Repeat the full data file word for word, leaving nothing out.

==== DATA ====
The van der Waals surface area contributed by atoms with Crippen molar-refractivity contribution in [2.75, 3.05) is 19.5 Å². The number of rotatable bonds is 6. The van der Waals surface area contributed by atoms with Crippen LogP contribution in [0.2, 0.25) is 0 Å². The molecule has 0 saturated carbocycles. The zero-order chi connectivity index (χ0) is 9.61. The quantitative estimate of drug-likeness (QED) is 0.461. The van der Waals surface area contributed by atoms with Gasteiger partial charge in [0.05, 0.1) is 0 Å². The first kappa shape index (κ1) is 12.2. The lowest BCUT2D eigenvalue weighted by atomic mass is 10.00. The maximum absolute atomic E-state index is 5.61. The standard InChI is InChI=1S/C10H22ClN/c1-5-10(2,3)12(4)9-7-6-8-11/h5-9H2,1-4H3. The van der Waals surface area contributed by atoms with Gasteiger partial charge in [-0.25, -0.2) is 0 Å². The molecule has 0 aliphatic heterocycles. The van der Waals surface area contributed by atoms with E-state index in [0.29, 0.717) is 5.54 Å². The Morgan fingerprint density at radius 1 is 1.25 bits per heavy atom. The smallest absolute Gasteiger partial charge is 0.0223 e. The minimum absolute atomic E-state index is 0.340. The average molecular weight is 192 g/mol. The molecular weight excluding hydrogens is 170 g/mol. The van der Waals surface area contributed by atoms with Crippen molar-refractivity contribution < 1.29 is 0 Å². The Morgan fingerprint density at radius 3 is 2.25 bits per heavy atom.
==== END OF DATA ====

The van der Waals surface area contributed by atoms with Crippen molar-refractivity contribution in [2.75, 3.05) is 19.5 Å². The number of rotatable bonds is 6. The van der Waals surface area contributed by atoms with Crippen LogP contribution in [0.2, 0.25) is 0 Å². The molecule has 0 saturated carbocycles. The zero-order chi connectivity index (χ0) is 9.61. The quantitative estimate of drug-likeness (QED) is 0.461. The van der Waals surface area contributed by atoms with Gasteiger partial charge in [0.05, 0.1) is 0 Å². The first kappa shape index (κ1) is 12.2. The lowest BCUT2D eigenvalue weighted by atomic mass is 10.00. The maximum absolute atomic E-state index is 5.61. The standard InChI is InChI=1S/C10H22ClN/c1-5-10(2,3)12(4)9-7-6-8-11/h5-9H2,1-4H3. The van der Waals surface area contributed by atoms with Gasteiger partial charge in [-0.25, -0.2) is 0 Å². The molecule has 0 aliphatic heterocycles. The van der Waals surface area contributed by atoms with E-state index in [0.29, 0.717) is 5.54 Å². The Morgan fingerprint density at radius 1 is 1.25 bits per heavy atom. The smallest absolute Gasteiger partial charge is 0.0223 e. The minimum absolute atomic E-state index is 0.340. The average molecular weight is 192 g/mol. The molecular weight excluding hydrogens is 170 g/mol. The van der Waals surface area contributed by atoms with Crippen molar-refractivity contribution < 1.29 is 0 Å². The Morgan fingerprint density at radius 3 is 2.25 bits per heavy atom.